Congressman Presents Crypto Law Project In Panama. What Does It Say, Exactly?
Congressman Gabriel Silva presented a Crypto Law project. Even though Silva’s profile picture has laser eyes, the congressman doesn’t even mention Bitcoin in the video with which he announces his accomplishment. Is this bullish for cryptocurrencies in general? Or is it another case of a politician trying to make a name for himself using buzzwords that he doesn’t understand? Let’s dig deeper.
This is the video:
Hoy presentamos la Ley de Cripto. Buscamos hacer a Panamá un país compatible con el blockchain, los criptoactivos y el internet. Esto tiene el potencial de crear miles de empleos, atraer inversión y transparentar el gobiernoPueden ver el proyecto aquí: https://t.co/6FoKdwbkwR pic.twitter.com/xDxfyS9BYI— Gabriel Silva (@gabrielsilva8_7) September 6, 2021
In it, congressman Gabriel Silva says:
“The bill is quite simple. Firstly, it seeks to give certainty and legal security to crypto assets, such as cryptocurrencies, in Panama. The second thing the project seeks is to attract companies, attract investment, and help foster entrepreneurship in Panama that focus on the digital economy. This is positive, because it helps to promote and create jobs. And the third thing it seeks is to expand the amount of financial services offered in Panama, in order to ensure better prices for everyone ”
What Does The Crypto Law Project Say?
The use of the specialized language is shaky at best. And the Crypto Law project definitely doesn’t want to make anything legal tender, nor is it a Bitcoin-only bill. Congressman Gabriel Silva didn’t use the word Bitcoin in the video, but it appears eleven times in the document titled “Crypto Law: What Makes Panana Compatible With The Digital Economy, The Blockchain, Cryptoactives, And The Internet.” Ethereum is only mentioned four times.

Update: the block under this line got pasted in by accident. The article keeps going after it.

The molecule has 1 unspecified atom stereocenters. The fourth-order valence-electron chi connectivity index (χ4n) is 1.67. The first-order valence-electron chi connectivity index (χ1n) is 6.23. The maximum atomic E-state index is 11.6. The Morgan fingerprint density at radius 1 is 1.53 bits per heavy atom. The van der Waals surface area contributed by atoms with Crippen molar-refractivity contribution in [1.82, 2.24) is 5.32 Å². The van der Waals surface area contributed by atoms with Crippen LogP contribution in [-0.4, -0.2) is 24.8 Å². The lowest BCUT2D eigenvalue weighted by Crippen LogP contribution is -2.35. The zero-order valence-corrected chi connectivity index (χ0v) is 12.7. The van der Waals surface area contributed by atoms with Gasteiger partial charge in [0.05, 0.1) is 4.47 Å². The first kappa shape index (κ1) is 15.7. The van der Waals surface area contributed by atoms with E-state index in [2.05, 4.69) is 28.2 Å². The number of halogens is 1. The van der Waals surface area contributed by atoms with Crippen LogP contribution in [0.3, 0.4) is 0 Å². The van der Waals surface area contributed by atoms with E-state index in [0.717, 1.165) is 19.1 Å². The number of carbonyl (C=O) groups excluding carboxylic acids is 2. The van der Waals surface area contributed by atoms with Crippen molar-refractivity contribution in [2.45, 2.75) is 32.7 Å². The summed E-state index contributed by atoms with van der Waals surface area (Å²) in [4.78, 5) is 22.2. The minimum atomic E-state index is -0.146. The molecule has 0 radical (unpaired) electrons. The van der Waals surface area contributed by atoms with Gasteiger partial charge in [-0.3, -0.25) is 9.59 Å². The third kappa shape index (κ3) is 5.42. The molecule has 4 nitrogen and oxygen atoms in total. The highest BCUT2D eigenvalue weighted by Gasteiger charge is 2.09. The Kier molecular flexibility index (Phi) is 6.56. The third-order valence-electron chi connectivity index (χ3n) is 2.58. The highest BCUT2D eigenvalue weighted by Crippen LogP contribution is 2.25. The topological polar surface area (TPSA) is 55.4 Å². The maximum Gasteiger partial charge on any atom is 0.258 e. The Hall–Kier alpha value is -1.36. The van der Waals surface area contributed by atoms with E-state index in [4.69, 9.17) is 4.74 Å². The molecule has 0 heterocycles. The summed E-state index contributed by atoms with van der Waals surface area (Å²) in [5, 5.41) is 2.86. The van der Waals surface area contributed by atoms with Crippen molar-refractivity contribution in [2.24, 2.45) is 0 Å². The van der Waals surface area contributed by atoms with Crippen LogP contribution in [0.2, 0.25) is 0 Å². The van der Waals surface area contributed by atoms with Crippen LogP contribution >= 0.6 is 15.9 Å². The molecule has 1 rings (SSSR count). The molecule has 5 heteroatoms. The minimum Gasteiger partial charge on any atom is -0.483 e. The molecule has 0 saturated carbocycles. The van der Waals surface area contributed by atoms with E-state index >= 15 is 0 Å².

Still, you can feel Ethereum’s presence in the Crypto Law:
“Cryptoassets like Bitcoin serve as potential long-term investments and shelter against inflation. Crypto assets are also divisible into many more units than traditional assets. In the case of Bitcoin, it can be subdivided into 100 million Satoshis, for example. Systems like Ethereum and Cardano have similar divisibility properties.”
However, let’s cut to the chase. In Article 8, the Crypto Law project says:
“Natural persons located in the Republic of Panama, or legal persons organized in the Republic of Panama, may freely agree on the use of crypto assets, including without limitation Bitcoin and Ethereum, as a means of payment for any civil or commercial operation not prohibited by the Republic of Panama’s legal system.”
And if it’s taxes you’re worrying about… keep worrying. The numbers are not pretty:
“The taxpayer will undergo capital gains treatment and, consequently, will calculate the Income Tax on the profits obtained at a fixed rate of ten percent (10%). The Executive Branch will regulate this matter.”
Deja Vu, This Has Happened Before
In October 2020, Criptonoticias reported:
“The National Assembly of Panama will discuss a draft bill on the use and commercialization of cryptocurrencies in Panama, that legislative body reported via Twitter. On October 22, 2020, the legal instrument, which aims to regulate “the use of virtual currencies or cryptocurrencies and the forms of transaction with them” in Panama, was introduced last Thursday.
At that time, the efforts didn’t amount to much. However, the intention for a Crypto Law was there and the seed was planted. And with El Salvador’s Bitcoin Law going into effect in a few hours, dinner is served for other countries in the area to go big or go home. Which one is going to be, Panama?Source